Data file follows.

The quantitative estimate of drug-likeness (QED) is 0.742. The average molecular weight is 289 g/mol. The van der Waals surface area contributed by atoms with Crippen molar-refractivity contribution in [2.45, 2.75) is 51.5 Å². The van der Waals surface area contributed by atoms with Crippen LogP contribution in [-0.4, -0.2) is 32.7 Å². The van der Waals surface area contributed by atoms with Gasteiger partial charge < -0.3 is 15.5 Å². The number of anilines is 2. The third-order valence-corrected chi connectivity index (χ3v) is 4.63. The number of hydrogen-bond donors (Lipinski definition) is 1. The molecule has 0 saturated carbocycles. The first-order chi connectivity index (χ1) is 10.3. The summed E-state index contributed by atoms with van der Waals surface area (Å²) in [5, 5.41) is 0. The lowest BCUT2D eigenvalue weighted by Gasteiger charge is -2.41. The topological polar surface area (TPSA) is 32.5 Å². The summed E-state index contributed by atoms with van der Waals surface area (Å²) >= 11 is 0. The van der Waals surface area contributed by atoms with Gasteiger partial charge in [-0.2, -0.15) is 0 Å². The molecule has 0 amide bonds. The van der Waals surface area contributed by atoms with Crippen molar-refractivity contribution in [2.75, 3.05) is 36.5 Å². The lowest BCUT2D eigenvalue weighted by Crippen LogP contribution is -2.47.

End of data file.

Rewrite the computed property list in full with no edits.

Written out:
The quantitative estimate of drug-likeness (QED) is 0.742. The average molecular weight is 289 g/mol. The van der Waals surface area contributed by atoms with Crippen molar-refractivity contribution in [2.45, 2.75) is 51.5 Å². The van der Waals surface area contributed by atoms with Crippen LogP contribution in [-0.4, -0.2) is 32.7 Å². The van der Waals surface area contributed by atoms with Gasteiger partial charge < -0.3 is 15.5 Å². The number of anilines is 2. The third-order valence-corrected chi connectivity index (χ3v) is 4.63. The number of hydrogen-bond donors (Lipinski definition) is 1. The molecule has 0 saturated carbocycles. The first-order chi connectivity index (χ1) is 10.3. The summed E-state index contributed by atoms with van der Waals surface area (Å²) in [5, 5.41) is 0. The lowest BCUT2D eigenvalue weighted by Gasteiger charge is -2.41. The topological polar surface area (TPSA) is 32.5 Å². The summed E-state index contributed by atoms with van der Waals surface area (Å²) >= 11 is 0. The van der Waals surface area contributed by atoms with Gasteiger partial charge in [-0.2, -0.15) is 0 Å². The molecule has 0 amide bonds. The van der Waals surface area contributed by atoms with Crippen molar-refractivity contribution in [2.75, 3.05) is 36.5 Å². The lowest BCUT2D eigenvalue weighted by Crippen LogP contribution is -2.47.